On the team, Maddon said he sees the players in great shape and an eagerness about them; he believes the organization is well on its way to becoming a "destination place" for other ballplayers.
The Rays' manager also offered impressions about several players, such as Akinori Iwamura.
"I was really impressed with Aki," Maddon said. "I understand why he's a Gold Glover. He's really smooth picking up a bad hop."
Maddon thought [designated hitter] Jonny Gomes looked "much looser" taking batting practice, as did Jorge Cantu. And then Maddon was asked about talented youngster Delmon Young.
"I think he will tell you that he's going to boggle your mind," Maddon said. "And I'm good with that. ... This guy is out to make a mark on this game. God bless him. I'm with him. He's different. ... He wants to be a complete player."
Looking at the overall team, Maddon said the Rays are as athletic as any team in Florida or Arizona, but the "difference level is how we think at crucial moments."
"[We need to] do it when the stuff is hitting the fan against a team that is really good," Maddon said.
Not one to pencil in predictions, Maddon did note a mark he wants the team to achieve at home in 2007.
"We want to win 10 more games at home than we did last year," Maddon said. "If we can increase the number of wins at home by 10, we'll have a nice season."
Not only would the team have 51 wins at home, but Maddon believes there would be also be a residual effect on the road from having even more success at home.
Camp ready to go: Shawn Camp is in a different position this spring.
In 2006, the right-hander found himself battling to make the team. But after a solid 2006 season in which he made 75 appearances while posting a 7-4 record with a 4.68 ERA, he's one piece of the Rays' bullpen that's set.
But Camp isn't resting on his laurels when it comes to his approach.
"[Last year] changes my approach, because I want to get better," Camp said. "Last year, I don't know if I established myself, but I had some points where I slipped up. But now I know where those slipups were. There were a lot of things I worked on during the offseason."
For starters, Camp worked on his changeup.
"I watched a lot of tape from last year," Camp said. "[I] just went hitter to hitter, [studying] hitters that gave me problems. Like Boston, they gave me a hard time last year, so I've watched them over and over. I think just getting my feet wet last year allowed me to know what I had to do this offseason, and I went home and did it."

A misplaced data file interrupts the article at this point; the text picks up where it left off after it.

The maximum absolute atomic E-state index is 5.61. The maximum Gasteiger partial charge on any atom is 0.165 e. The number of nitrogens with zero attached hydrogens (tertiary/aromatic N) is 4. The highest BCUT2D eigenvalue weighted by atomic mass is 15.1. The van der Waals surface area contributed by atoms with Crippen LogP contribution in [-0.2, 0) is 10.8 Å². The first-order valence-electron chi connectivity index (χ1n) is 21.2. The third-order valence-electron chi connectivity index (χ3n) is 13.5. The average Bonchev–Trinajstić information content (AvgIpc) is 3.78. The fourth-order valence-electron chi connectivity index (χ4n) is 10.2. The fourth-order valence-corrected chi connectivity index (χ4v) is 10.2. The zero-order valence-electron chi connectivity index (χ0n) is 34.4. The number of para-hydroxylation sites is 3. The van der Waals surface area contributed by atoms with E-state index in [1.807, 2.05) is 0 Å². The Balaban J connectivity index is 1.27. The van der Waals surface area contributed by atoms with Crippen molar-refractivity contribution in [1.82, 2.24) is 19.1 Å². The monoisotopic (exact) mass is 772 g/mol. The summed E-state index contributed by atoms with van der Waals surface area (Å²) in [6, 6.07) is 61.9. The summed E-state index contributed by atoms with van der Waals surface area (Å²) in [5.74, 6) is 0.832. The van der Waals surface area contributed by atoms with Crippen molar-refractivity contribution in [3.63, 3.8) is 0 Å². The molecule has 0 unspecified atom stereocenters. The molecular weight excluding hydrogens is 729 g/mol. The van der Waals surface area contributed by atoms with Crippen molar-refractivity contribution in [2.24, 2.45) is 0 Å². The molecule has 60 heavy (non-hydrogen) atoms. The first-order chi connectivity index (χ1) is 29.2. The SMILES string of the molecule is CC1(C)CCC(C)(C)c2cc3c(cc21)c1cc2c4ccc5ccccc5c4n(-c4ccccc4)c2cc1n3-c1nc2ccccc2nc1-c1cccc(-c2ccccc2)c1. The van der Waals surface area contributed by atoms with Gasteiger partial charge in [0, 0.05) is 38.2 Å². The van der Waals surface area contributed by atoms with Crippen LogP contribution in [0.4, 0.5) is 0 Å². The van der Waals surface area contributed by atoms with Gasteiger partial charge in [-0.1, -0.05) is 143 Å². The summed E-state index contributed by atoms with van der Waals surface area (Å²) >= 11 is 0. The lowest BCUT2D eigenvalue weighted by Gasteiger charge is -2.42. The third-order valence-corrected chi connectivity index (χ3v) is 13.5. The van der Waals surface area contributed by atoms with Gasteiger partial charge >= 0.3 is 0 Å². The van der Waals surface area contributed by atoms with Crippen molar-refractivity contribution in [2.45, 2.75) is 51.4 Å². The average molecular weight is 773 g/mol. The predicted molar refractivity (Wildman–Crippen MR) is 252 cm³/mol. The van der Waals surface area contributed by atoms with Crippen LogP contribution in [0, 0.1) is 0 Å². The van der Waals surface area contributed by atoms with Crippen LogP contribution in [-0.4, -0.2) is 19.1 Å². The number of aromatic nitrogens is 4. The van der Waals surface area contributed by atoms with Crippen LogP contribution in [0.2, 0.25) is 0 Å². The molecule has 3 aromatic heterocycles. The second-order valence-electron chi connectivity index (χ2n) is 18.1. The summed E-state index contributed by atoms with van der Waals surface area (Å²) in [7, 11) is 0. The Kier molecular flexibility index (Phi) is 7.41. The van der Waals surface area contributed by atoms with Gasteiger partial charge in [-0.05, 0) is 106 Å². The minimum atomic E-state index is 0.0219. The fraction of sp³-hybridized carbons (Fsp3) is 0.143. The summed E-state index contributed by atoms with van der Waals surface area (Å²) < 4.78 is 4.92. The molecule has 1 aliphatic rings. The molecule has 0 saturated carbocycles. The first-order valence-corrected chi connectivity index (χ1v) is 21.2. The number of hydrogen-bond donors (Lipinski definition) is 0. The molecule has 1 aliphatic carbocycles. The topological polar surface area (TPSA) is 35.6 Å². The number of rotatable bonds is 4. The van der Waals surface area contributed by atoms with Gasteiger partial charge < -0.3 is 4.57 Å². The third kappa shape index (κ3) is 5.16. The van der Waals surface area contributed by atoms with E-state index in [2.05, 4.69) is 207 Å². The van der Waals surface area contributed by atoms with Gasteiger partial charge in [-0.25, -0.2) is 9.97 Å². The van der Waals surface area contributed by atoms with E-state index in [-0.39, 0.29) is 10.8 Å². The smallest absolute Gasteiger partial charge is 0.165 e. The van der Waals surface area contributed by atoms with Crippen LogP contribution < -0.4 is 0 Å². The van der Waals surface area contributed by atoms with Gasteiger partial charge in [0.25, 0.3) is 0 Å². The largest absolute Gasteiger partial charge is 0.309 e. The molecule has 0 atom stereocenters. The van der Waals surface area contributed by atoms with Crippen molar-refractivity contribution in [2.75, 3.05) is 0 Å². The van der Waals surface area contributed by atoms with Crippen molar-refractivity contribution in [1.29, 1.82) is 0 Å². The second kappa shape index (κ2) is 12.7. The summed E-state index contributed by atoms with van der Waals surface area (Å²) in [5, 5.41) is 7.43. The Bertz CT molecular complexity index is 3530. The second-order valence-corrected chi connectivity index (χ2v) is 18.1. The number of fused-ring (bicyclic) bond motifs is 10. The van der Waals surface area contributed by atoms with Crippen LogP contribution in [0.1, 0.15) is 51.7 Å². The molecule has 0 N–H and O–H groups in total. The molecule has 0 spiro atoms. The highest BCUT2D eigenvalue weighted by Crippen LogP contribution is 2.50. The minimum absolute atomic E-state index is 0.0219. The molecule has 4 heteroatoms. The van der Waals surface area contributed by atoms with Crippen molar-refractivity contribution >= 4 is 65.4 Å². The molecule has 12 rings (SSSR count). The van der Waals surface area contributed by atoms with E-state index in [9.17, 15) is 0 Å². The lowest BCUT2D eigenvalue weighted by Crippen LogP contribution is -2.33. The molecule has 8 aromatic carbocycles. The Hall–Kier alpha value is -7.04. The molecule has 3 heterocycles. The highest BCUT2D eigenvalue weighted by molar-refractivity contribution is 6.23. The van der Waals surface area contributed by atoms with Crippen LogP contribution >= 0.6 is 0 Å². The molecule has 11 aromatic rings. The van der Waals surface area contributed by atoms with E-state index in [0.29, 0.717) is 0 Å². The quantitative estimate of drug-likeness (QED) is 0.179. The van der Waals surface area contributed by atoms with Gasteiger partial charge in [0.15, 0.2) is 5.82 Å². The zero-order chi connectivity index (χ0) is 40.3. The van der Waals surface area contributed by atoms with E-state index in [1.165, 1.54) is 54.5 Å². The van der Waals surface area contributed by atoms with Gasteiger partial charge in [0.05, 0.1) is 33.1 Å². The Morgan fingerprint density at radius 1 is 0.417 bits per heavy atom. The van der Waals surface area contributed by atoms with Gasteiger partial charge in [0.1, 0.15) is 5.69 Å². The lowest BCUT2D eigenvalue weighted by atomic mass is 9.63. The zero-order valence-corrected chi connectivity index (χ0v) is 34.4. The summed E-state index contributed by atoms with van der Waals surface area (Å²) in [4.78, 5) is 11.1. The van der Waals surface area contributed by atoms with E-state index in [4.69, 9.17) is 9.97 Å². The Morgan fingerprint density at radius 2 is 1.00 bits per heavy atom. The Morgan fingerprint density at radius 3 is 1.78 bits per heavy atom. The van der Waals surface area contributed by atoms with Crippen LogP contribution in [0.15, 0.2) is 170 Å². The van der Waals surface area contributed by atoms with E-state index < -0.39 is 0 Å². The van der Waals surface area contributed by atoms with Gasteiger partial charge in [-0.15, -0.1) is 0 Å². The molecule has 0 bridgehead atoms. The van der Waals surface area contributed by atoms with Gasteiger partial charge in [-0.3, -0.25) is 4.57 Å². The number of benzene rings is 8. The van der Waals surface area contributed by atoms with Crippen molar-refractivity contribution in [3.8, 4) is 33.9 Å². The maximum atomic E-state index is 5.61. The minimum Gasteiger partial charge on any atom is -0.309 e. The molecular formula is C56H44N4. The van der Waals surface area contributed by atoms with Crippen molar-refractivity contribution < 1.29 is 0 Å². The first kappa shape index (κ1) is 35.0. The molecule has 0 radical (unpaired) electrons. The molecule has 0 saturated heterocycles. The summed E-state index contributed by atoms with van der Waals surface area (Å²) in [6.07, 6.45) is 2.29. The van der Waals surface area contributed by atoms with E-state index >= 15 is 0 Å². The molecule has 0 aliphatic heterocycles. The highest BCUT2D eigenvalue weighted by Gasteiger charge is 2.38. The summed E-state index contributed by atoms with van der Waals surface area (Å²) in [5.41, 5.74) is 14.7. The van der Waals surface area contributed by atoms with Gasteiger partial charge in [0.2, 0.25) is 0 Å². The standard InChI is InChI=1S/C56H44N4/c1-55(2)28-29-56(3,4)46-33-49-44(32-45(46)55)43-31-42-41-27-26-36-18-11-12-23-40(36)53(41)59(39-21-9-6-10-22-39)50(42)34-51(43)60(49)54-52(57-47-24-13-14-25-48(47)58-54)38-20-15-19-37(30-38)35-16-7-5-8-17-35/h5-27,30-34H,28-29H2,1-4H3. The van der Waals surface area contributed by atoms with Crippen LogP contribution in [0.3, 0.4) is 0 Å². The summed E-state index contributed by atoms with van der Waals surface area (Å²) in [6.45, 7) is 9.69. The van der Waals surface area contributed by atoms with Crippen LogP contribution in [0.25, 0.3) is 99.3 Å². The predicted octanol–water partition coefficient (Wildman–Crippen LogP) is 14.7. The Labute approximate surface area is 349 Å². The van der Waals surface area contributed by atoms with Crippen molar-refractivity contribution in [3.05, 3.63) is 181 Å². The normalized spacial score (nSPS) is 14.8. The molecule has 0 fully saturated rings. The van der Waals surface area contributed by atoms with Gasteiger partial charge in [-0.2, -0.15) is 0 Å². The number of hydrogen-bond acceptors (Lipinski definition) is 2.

Camp can enter a game and get a ground ball with his sinker, or he can pitch a longer stint of as much as two innings. So what will his role be in 2007? The right-hander doesn't care, he just wants to be used.
"Sometimes I like the long role," Camp said. "I'm not opposed to anything. I want to go out there and compete. I want to be a better competitor."
Camp's main goal for the coming season is to be more consistent.
"Consistency is the piece of the puzzle we're missing," Camp said. "Particularly in the bullpen."
Shields one of four: Maddon has said that James Shields paid his dues in 2006, which is why he's penciled in as one of the team's first four starters. Shields said being slotted as such is nice, but he isn't taking anything for granted.
"Obviously I still have to work hard," Shields said. "I think we've got 14 starters here in big-league camp. So no matter what, it's still a dogfight. Somebody's always trying to take your job. I'm just going to work hard every day to try and get better."
Because of the presence of young pitchers like Shields, the Rays did not enter the free-agent market. Instead, the team's management opted to take inventory of the young arms they have to see how they shake down. In essence, not making a move served up a nice compliment to the organization's starters.
"Without a doubt [it's a compliment]," Shields said. "I think there's a good group of guys here. I think you can choose a lot of different guys to be in the starting staff or bullpen. We've got a good group of guys in this organization, a lot of talent. I wasn't that surprised about that."
Bill Chastain is a reporter for MLB.com. This story was not subject to the approval of Major League Baseball or its clubs.